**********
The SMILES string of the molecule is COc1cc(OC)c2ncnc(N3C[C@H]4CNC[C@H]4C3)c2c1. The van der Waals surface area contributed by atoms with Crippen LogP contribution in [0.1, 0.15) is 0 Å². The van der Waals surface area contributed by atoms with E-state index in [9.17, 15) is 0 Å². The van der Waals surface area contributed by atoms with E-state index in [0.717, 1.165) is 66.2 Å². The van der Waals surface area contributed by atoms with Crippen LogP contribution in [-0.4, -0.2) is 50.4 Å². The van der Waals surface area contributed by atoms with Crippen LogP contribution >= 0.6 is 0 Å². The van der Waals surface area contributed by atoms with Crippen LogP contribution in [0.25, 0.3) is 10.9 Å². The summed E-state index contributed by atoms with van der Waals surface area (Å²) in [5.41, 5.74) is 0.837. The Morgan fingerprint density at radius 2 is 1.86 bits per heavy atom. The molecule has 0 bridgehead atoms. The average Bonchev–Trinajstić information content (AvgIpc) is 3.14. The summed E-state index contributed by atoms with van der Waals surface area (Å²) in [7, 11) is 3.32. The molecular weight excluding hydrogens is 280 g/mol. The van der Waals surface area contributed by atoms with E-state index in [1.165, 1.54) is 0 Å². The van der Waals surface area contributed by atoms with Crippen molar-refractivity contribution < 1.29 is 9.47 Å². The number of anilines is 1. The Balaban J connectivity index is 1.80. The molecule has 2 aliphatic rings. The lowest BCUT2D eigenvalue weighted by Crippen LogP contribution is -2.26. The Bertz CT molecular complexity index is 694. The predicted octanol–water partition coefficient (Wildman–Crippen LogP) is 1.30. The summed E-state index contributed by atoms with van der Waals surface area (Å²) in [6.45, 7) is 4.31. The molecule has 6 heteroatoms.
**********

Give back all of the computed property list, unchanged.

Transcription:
The SMILES string of the molecule is COc1cc(OC)c2ncnc(N3C[C@H]4CNC[C@H]4C3)c2c1. The van der Waals surface area contributed by atoms with Crippen LogP contribution in [0.1, 0.15) is 0 Å². The van der Waals surface area contributed by atoms with E-state index in [9.17, 15) is 0 Å². The van der Waals surface area contributed by atoms with E-state index in [0.717, 1.165) is 66.2 Å². The van der Waals surface area contributed by atoms with Crippen LogP contribution in [-0.4, -0.2) is 50.4 Å². The van der Waals surface area contributed by atoms with Crippen LogP contribution >= 0.6 is 0 Å². The van der Waals surface area contributed by atoms with Crippen LogP contribution in [0.25, 0.3) is 10.9 Å². The summed E-state index contributed by atoms with van der Waals surface area (Å²) in [5.41, 5.74) is 0.837. The Morgan fingerprint density at radius 2 is 1.86 bits per heavy atom. The molecule has 0 bridgehead atoms. The average Bonchev–Trinajstić information content (AvgIpc) is 3.14. The summed E-state index contributed by atoms with van der Waals surface area (Å²) in [7, 11) is 3.32. The molecular weight excluding hydrogens is 280 g/mol. The van der Waals surface area contributed by atoms with E-state index in [1.165, 1.54) is 0 Å². The van der Waals surface area contributed by atoms with Crippen molar-refractivity contribution < 1.29 is 9.47 Å². The number of anilines is 1. The Balaban J connectivity index is 1.80. The molecule has 2 aliphatic rings. The lowest BCUT2D eigenvalue weighted by Crippen LogP contribution is -2.26. The Bertz CT molecular complexity index is 694. The predicted octanol–water partition coefficient (Wildman–Crippen LogP) is 1.30. The summed E-state index contributed by atoms with van der Waals surface area (Å²) in [6.45, 7) is 4.31. The molecule has 6 heteroatoms.